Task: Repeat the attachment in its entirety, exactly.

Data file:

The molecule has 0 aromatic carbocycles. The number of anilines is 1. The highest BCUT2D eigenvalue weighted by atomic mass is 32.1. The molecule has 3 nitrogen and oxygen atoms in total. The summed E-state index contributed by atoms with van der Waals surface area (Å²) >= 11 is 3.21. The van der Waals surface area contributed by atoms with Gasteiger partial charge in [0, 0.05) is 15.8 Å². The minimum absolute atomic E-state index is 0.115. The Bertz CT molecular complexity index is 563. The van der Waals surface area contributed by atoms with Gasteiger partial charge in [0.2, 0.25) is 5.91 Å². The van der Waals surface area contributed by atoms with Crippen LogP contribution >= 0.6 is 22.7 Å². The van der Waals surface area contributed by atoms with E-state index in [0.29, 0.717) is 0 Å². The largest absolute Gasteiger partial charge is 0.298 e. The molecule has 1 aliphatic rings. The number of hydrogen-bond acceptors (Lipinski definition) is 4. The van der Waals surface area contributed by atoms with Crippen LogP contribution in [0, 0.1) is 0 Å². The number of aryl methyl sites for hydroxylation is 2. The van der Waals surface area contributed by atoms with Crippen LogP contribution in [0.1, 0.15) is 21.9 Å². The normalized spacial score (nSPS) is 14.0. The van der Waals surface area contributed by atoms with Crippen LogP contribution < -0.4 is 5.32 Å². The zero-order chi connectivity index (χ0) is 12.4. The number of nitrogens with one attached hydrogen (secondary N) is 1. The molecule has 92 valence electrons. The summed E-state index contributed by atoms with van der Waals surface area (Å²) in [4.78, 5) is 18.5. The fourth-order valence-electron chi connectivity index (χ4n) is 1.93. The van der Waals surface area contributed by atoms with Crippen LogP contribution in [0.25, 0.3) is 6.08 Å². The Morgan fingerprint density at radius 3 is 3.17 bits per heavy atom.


The molecule has 0 aromatic carbocycles. The number of anilines is 1. The highest BCUT2D eigenvalue weighted by atomic mass is 32.1. The molecule has 3 nitrogen and oxygen atoms in total. The summed E-state index contributed by atoms with van der Waals surface area (Å²) >= 11 is 3.21. The van der Waals surface area contributed by atoms with Gasteiger partial charge in [0, 0.05) is 15.8 Å². The minimum absolute atomic E-state index is 0.115. The Bertz CT molecular complexity index is 563. The van der Waals surface area contributed by atoms with Gasteiger partial charge in [0.2, 0.25) is 5.91 Å². The van der Waals surface area contributed by atoms with Crippen LogP contribution >= 0.6 is 22.7 Å². The van der Waals surface area contributed by atoms with E-state index in [0.29, 0.717) is 0 Å². The largest absolute Gasteiger partial charge is 0.298 e. The molecule has 1 aliphatic rings. The number of hydrogen-bond acceptors (Lipinski definition) is 4. The van der Waals surface area contributed by atoms with Crippen LogP contribution in [0, 0.1) is 0 Å². The number of aryl methyl sites for hydroxylation is 2. The van der Waals surface area contributed by atoms with Crippen LogP contribution in [0.1, 0.15) is 21.9 Å². The normalized spacial score (nSPS) is 14.0. The van der Waals surface area contributed by atoms with Crippen LogP contribution < -0.4 is 5.32 Å². The zero-order chi connectivity index (χ0) is 12.4. The number of nitrogens with one attached hydrogen (secondary N) is 1. The molecule has 92 valence electrons. The summed E-state index contributed by atoms with van der Waals surface area (Å²) in [4.78, 5) is 18.5. The fourth-order valence-electron chi connectivity index (χ4n) is 1.93. The van der Waals surface area contributed by atoms with Crippen LogP contribution in [0.25, 0.3) is 6.08 Å². The Morgan fingerprint density at radius 3 is 3.17 bits per heavy atom.